viridity (noun) 

Viridity (vuh-RID-ih-tee) refers to youth, innocence, inexperience. Example from Theodore Edward Hook: “What intellectual viridity that exemplary creature possesses!”

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insidious (adjective) 

Insidious (in-SID-ee-us) means stealthily treacherous or deceitful. As I used it today: “In a recent essay, Bill Bonner provided an excellent quick history lesson in the insidious and unintended effects [of bad economic policy].”

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pragmatism (noun) 

Pragmatism (PRAG-muh-tizm) is a practical approach to thinking of or dealing with problems, rather than using theory or abstract principles. As I used it today: “I like to think of myself as an individualist and a contrarian, but most of all as a pragmatist.”

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supersede vs. supercede (verb)

To supersede (soo-per-SEED) is to take the place of a person or thing previously in authority or use. Supercede is a misspelling… and has been a common mistake for centuries. As I used it today: “[Direct marketers] already have much more useful information – historical response data – that often supersedes or contradicts demographic assumptions.”

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coup de foudre (noun) 

Coup de foudre (koo duh FOO-druh), a French expression, literally means thunderbolt. It is often used to describe a sudden unforeseen event – in particular, love at first sight. As used by Susan Choi in My Education: “Coup de foudre; perhaps it was real. One went from believing, when twenty, that it was the kind of love that was real, to believing, once closer to forty, that it was not only fragile but false – the inferior, infantile, doomed love of twenty-year-olds.”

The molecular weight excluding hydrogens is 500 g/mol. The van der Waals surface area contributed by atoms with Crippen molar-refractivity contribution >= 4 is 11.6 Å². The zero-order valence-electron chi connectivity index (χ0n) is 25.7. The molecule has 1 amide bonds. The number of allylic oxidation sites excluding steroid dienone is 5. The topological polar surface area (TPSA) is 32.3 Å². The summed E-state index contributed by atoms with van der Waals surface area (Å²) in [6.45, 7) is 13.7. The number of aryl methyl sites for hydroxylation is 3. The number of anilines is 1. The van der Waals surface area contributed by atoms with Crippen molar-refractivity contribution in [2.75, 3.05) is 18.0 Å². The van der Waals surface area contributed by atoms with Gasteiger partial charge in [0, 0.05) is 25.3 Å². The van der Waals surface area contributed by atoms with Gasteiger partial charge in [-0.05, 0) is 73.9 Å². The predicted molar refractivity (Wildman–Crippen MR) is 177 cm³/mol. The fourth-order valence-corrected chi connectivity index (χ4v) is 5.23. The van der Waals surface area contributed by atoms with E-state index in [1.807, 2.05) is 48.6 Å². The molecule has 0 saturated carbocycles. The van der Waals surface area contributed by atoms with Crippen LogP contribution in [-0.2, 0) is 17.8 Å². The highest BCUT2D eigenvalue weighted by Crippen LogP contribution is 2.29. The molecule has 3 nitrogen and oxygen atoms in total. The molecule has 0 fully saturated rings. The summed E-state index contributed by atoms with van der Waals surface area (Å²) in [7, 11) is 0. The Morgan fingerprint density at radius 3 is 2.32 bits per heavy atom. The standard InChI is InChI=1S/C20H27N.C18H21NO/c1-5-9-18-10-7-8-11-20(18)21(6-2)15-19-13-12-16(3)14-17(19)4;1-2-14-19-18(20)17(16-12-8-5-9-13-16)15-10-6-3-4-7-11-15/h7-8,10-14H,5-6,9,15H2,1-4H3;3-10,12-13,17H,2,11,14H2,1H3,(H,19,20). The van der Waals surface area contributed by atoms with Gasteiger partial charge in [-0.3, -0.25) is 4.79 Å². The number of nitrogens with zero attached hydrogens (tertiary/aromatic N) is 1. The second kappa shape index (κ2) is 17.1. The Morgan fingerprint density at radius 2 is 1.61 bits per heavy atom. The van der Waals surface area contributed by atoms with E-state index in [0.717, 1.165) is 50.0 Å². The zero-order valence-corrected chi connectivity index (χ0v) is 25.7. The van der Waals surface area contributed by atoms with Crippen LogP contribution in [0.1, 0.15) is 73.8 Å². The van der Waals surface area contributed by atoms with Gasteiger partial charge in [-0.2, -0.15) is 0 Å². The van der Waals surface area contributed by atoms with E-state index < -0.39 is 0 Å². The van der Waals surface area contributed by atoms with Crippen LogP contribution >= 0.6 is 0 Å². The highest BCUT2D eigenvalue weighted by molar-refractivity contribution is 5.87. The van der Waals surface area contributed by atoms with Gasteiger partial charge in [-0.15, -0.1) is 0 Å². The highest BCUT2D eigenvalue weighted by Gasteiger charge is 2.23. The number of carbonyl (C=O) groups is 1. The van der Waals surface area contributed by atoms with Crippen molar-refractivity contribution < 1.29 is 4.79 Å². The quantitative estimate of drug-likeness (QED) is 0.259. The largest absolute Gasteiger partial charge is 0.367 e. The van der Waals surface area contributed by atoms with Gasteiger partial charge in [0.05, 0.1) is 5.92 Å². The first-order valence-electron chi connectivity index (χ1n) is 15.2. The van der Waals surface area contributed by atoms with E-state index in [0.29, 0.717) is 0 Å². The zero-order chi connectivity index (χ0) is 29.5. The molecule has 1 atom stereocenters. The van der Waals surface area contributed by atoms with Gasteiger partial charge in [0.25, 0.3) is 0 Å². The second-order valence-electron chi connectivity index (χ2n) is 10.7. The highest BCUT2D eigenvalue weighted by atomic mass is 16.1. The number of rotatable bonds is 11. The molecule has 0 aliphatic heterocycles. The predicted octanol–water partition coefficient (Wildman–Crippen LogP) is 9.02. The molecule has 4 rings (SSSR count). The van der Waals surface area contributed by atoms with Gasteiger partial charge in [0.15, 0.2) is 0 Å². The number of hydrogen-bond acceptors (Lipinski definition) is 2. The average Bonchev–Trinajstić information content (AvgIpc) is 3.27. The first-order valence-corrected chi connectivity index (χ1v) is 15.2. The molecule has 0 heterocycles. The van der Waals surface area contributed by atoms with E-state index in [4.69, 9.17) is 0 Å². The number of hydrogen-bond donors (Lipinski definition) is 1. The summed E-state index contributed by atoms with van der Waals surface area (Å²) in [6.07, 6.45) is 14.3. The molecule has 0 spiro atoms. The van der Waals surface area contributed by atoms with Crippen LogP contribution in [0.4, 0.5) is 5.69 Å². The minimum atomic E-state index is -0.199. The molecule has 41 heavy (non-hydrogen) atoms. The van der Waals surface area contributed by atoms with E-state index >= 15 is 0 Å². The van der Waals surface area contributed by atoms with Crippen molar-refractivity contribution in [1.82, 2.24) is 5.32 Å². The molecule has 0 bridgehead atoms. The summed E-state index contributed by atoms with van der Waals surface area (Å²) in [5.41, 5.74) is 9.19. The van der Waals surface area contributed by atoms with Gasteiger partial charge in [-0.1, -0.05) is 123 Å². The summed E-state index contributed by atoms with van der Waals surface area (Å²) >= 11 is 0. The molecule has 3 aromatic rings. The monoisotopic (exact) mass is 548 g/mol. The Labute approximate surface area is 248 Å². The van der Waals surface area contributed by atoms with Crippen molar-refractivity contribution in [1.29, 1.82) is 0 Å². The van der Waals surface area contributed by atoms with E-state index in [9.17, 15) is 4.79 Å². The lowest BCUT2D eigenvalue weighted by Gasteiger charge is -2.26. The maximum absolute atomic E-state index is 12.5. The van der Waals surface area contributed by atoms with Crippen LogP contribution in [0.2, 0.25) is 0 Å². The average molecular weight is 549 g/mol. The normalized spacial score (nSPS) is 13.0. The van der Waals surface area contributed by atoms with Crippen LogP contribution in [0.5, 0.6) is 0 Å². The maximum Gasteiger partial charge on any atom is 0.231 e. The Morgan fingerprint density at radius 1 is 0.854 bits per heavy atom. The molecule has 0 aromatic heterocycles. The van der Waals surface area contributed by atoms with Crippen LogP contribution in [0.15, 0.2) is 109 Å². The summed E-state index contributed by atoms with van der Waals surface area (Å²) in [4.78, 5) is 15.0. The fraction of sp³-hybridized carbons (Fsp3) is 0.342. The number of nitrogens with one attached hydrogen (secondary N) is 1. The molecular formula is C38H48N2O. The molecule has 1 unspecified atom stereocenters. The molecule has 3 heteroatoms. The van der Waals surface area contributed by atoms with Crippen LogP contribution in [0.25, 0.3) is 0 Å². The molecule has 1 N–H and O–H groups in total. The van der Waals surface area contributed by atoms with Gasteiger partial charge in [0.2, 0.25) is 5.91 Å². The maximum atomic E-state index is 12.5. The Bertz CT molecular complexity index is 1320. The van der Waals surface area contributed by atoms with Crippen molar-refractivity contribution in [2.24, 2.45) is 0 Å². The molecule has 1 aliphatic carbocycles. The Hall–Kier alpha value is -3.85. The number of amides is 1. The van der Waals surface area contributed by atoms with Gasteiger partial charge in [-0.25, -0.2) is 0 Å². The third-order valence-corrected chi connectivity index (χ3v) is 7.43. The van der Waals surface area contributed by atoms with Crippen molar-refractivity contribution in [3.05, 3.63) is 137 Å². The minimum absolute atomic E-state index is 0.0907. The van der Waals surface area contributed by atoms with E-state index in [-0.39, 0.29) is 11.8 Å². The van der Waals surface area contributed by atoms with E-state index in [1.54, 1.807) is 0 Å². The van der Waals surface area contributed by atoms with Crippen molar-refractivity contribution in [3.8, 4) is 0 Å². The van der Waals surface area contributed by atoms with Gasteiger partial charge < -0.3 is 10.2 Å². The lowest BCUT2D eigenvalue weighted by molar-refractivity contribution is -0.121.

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axiomatic (adjective) 

Axiomatic (ak-see-uh-MAT-ik) means self-evident, obvious. As used by Charles Theodore Murray in Mlle. Fouchette: “Like most generalizations, the statement that a woman cannot climb a tree is not an axiomatic truth.”

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ancillary (adjective) 

Something that’s ancillary (AN-suh-lare-ee) provides necessary support to the primary activities or operation of an organization institution, industry, or system. As I used it today: “Understanding the limitations of compound interest can be a good thing if it spurs you to face reality and develop ancillary plans.”

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tranche (noun) 

A tranche (TRANTSH) is a portion of something, especially money. As I used it today: “Since I want [the investments I’m making in my family, friends, and various charities] to continue after K and I die, I’m finding them now with tranches of existing income-producing assets.”

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circumvent (vert) 

To circumvent (sur-kum-VENT) is to manage to get around an obstacle or difficulty; to avoid defeat, failure, unpleasantness, etc. by ingenuity or deception. As I used it today: “Recently, though, one of my CEOs did a very smart thing. Tired of circumventing my emails, she began sending me her suggestions.”

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demonization (noun) 

Demonization (dee-muh-nuh-ZAY-shun) is the portrayal of something as wicked and threatening. As used by Alec Baldwin in today’s quote, above: “The demonization of wealth in this country is mind-blowing.”

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